This is the latest movie adaptation of a best selling novel that seems to be a bit of a trend lately, what with similar suburban-set books like Gone Girl previously getting the movie treatment. With such things we get the usual, tired reports of ‘its not as good as the book’ yadda yadda. I am not a big reader so approached this from generally favourable word of mouth and the fact it has Emily Blunt in it.
Blunt plays Rachel, an alcoholic who never got over the failure of her marriage and spends most of her life obsessing over her ex-husband’s new relationship and trying to deal with a growing jealousy. Blunt is one of those dependable actresses, and is incredibly convincing here and after she suffers a black-out following an attack in a tunnel, starts to piece together a mystery involving her ex-husband’s missing nanny. Offering up plenty of red herrings and clues as to what actually happened … with an alcoholic as the lead anything that is recalled is of course open to question. So this made for a rather different take on the who-dunnit than I anticipated.. Add to this decent turns from The Hobbit’s Luke Evans and Justin Theroux and I found myself thoroughly entertainment. Helps that I really felt for Rachel’s plight.
It goes out of it’s way to cleverly fool the viewer and mislead, which was initially confusing, but came together effectively even if I felt rather stupid for not guessing the outcome. An easy recommendation.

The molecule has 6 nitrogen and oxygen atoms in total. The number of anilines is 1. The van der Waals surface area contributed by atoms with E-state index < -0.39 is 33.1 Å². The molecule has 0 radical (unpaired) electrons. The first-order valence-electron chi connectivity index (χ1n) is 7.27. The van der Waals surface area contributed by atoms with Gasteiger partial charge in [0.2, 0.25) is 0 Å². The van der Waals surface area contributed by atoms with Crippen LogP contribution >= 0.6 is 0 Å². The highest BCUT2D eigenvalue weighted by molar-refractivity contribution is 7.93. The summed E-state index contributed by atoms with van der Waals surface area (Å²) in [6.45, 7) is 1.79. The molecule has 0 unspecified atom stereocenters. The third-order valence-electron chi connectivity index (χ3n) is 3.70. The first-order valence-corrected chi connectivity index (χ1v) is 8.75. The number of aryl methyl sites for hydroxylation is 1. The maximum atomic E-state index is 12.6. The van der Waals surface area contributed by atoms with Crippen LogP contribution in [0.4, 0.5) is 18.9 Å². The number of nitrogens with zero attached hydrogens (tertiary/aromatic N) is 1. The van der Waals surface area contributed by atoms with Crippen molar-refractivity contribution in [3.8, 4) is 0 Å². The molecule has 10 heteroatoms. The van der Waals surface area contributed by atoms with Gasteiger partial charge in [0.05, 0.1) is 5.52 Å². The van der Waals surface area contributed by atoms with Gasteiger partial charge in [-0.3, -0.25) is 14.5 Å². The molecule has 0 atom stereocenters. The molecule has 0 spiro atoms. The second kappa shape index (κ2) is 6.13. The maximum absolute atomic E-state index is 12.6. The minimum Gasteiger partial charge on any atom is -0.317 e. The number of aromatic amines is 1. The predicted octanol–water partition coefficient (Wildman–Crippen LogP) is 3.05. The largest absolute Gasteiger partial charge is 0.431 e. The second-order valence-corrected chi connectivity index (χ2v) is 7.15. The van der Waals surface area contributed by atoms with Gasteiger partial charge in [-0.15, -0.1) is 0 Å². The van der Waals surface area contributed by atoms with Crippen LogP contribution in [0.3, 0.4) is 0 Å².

The question that immediately springs to mind here is, do we really need another telling of the age-old Musketeers story? Brought to the screen countless times with varying success, this is familiar and well trodden ground, and one may wonder just what a new adaptation can bring that we haven’t seen before. Easy answer – lots and lots and lots of CGI.
Directed by the often underrated Paul W.S. Anderson (Resident Evil, Event Horizon) this starts well with a welcome swashbuckling introduction to Porthos (Ray Stevensen), Aramis (Luke Evans) and Athos (Matthew Macfadyen), who are double crossed by Aramis’ love interest Milady (Paul W.S. Anderon regular Mila Jovovich) resulting in the three heroes falling from grace. Yet when a plot is uncovered to bring about war, the Musketeers team up with an ambitious but reckless young man called D’Artagnon (Logan Lerman).
Now you may have noticed the lack of star names amongst the cast there, and you wouldn’t be wrong. Thankfully we have Christoph Waltz (Inglorious Basterdz) on hand to offer villainous duties as the cunning Cardinal Richelieu and a very camp Orlando Bloom as the Duke Of Buckingham, preventing the whole thing from descending into Z-List territory. Sadly though, the feel here is more Monty Python than true blockbuster cinema, and despite some stylish cinematography, great set-design and well shot action – I failed to engage with the often plot-hole laden story or personality-free characters. The less said about the cameo by Brit comedienne James Cordon and the talentless actress (is pouting a talent?) playing D’Artagnon’s love interest … the better.
As it stands, this was still fun and had some pretty cool sequences (who can’t enjoy two flying boats battling it out??) but lacked anything beyond its garish visual-overload to make me recommend it. The forgettable Take That end-credits song says it all. One for fans of the Musketeers only.
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